Would you like to learn another language? Have you spent the past few years talking about how you “really should sign up for a class?” Sometimes, it’s hard to find the time for continuing education.
Software programs like Mango and Rosetta Stone provide flexibility for people with busy schedules, but they are not cheap. However, free, convenient language learning programs are available through the magic of the Internet.
Here’s a round-up of some of the many places online where you can learn a language for free.
Open Culture has a list of free language learning resources on the Internet. These freebies include lessons in Spanish, Arabic, Irish, Hindi and even Luxembourgish. In all, 37 different languages are covered. The resources are mainly podcasts available from I-Tunes. Many of them provide only basic conversational instruction, but some are more in-depth.
The BBC website also has a great page with resources for beginner and intermediate-level speakers of several different languages from around the world. If you’d like to learn French, German or Italian, the BBC offers an email correspondence course with an assessment at the end. Audio and video courses are available for French, Spanish, Greek, Italian, German Portuguese and Chinese. You can also learn how to speak Welsh, Gaelic or Irish.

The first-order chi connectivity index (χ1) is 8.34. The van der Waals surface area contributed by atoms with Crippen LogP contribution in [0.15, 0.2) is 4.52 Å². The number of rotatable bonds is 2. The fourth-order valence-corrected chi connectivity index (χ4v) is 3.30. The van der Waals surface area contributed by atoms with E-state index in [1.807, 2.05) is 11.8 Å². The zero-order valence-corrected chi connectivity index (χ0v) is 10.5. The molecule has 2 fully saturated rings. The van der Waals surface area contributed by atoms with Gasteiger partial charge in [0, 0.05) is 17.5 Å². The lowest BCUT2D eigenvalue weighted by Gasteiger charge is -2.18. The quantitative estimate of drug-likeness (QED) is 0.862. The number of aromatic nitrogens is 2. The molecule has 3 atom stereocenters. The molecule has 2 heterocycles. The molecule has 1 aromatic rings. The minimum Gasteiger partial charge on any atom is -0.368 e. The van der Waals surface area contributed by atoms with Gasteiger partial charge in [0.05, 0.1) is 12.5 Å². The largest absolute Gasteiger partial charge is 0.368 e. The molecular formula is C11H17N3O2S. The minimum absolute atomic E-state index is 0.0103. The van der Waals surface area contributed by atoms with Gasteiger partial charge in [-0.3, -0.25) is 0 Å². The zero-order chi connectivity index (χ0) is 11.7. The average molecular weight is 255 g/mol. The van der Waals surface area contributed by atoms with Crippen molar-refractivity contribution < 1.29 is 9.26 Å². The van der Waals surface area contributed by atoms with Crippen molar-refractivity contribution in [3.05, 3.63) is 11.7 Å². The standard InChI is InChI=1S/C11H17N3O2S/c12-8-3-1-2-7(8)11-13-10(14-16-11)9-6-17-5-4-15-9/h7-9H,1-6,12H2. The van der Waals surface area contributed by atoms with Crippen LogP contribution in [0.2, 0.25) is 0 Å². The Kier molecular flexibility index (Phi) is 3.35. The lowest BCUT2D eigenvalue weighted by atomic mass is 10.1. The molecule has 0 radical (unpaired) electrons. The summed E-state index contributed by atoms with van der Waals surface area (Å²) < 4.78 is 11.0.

At MIT’s website, you can help yourself to free courses in Chinese, French, German and Spanish. Also, you can put the language you are learning into its cultural context by taking courses about foreign language literature and about different cultures. For the language learning classes, most or all of the reading material has been converted to PDF and is available as a free download. For literature courses, you do have to buy the textbooks.
If you live in the United States, you should also check out your local library’s website. Many public libraries provide free access to language courses from Mango or Rosetta Stone if you have a library card.
Internet access is also free at all United Kingdom libraries where you can research for information on learning languages. Your local librarian will be happy to help you get started.